Sadly, it is hard to enjoy things the same way when you know the person who created them is awful. For me, it is hard to get lost in the Wizarding World knowing that the sense of acceptance and equality espoused among wizards is not upheld by its creator. When asked, point blank, on Twitter how she slept at night knowing how many fans she hurt with her continuous hateful rhetoric, Rowling responded “I read my most recent royalty cheques and find the pain goes away pretty quickly.” There you have it. This woman who pushed the message of love above all things in her books doesn’t give a crap about her fans or hurting them as long as she gets paid. Why would you want to give this person more money?!

This Trans/Jewish person I know said it was okay.

Please don’t use other people as scapegoats for not making good choices. Maybe it really is okay with them, for whatever reason. But maybe it should bother you to support Rowling who is awful (see above answer) towards people you care about. Let’s not build up her influence even more. Isn’t that how she said the wizards would get rid of Voldemort? Come to think of it, can a Twitter account be a Horcrux?

It’s a part of my childhood!

Polio was part of many people’s childhoods. Should we revisit that too? Listen, I was a HUGE fan of Harry Potter in my younger days so I understand feeling butthurt about all of this (I’ve cosplayed and have a couple of HP-inspired tattoos). I am mad at Rowling for spewing hate on the internet and ruining something I enjoyed. However, I will not give her any more of my money no matter how nostalgic I may be feeling.

When was the last time you actually revisited this series? Just because you enjoyed it as a kid doesn’t mean it is still good. When I originally read the books as a young teen, I thought she was a poor writer. So much of the Harry Potter series is a mash-up of other people’s work (and has racist undertones). Harry and Ron are jerks, especially to Hermione. Any fat characters in the story are either evil (Aunt Marge, two of the Dursleys) or inept/stupid (Neville Longbottom).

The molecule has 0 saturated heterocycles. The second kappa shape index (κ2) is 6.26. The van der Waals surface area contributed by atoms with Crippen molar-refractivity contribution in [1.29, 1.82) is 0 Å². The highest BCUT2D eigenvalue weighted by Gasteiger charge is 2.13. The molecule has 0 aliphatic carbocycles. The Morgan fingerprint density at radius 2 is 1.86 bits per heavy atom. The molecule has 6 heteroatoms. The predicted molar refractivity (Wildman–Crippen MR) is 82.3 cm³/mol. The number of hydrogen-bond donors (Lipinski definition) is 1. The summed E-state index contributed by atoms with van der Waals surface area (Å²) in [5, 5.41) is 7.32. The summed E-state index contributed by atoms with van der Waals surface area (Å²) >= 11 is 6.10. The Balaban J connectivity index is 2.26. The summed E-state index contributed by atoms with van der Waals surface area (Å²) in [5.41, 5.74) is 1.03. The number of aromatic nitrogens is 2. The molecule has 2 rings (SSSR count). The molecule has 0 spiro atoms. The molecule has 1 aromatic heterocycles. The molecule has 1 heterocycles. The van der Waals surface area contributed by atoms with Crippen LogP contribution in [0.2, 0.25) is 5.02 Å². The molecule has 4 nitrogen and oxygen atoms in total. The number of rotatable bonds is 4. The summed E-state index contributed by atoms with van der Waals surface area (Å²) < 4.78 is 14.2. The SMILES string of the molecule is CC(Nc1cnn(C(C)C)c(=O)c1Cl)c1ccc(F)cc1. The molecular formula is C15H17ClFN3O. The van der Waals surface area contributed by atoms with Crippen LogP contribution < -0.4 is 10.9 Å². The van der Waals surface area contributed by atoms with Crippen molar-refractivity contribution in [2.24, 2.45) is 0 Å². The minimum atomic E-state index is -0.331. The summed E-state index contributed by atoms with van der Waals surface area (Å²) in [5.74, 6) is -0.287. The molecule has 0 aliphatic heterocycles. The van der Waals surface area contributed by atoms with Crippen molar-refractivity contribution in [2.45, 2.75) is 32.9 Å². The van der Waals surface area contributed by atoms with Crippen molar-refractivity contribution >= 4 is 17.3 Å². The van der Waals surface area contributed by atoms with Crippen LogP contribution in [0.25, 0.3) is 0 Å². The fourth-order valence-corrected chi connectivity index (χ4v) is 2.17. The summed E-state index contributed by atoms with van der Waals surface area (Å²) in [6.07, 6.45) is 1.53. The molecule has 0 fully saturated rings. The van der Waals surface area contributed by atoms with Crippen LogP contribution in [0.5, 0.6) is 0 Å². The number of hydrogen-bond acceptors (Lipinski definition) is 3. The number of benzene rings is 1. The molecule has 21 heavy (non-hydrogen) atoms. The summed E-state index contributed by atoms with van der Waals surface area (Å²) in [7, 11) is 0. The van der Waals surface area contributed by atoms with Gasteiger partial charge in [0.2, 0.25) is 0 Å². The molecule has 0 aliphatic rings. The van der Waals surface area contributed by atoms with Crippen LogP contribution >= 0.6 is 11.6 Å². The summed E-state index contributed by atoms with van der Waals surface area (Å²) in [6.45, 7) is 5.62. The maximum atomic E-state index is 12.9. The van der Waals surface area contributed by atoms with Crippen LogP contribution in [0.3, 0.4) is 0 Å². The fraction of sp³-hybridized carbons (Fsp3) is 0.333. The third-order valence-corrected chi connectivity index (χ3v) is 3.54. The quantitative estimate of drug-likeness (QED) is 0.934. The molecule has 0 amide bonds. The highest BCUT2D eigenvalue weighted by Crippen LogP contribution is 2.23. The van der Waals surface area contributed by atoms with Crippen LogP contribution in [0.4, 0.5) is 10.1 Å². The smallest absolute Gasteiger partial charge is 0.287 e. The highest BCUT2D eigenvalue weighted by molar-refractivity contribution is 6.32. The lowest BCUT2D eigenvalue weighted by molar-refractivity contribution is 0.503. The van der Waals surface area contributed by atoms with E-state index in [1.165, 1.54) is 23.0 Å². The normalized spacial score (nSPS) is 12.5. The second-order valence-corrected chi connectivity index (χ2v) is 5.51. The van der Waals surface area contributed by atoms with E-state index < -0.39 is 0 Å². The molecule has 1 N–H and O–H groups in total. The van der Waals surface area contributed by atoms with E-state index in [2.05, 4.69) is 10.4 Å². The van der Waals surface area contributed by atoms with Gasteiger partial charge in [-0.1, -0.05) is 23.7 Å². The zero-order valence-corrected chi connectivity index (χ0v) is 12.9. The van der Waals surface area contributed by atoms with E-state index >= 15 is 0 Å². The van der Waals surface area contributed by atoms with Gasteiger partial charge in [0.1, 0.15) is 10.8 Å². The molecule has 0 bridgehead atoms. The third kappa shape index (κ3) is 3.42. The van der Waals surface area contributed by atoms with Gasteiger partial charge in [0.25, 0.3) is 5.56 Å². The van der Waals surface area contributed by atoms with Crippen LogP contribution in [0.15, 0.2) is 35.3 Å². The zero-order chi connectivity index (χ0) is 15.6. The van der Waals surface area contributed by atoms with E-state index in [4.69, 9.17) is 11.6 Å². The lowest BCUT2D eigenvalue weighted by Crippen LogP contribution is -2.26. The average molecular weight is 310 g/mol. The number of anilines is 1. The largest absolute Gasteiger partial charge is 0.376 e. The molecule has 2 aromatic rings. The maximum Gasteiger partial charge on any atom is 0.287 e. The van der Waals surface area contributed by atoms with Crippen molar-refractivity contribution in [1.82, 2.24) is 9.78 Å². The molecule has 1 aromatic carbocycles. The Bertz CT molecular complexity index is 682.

The real magic of Harry Potter isn’t even anything Rowling created. It was the fandom that sprung out of the series. Being a nerdy kid who loved to read, it was amazing finding so many people who had read (and loved) the same thing I did on and off the internet. It created a sense of community for many. Honestly, I loved reading Harry Potter fanfiction (especially Marauders-era Sirius Black/Remus Lupin) more than the actual books and it helped me connect with others who shared my passion. Before you put Rowling and her creations on such a high pedestal, maybe think about what made the Harry Potter series special to you and find a non-hateful thing that sparks those same feelings instead. There are plenty of ongoing communities, podcasts, and forums that discuss the franchise while distancing themselves from the author.

(featured image: Warner Brothers)

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D.R. Medlen (she/her) is a freelance pop culture writer. After finishing her BA in History, she finally pursued her lifelong dream of being a full-time writer. She fangirls over the X-Men, folklore podcasts, and historical fantasy. When she's not writing or reading, she lives that hobbit-core life in California with her spouse and offspring.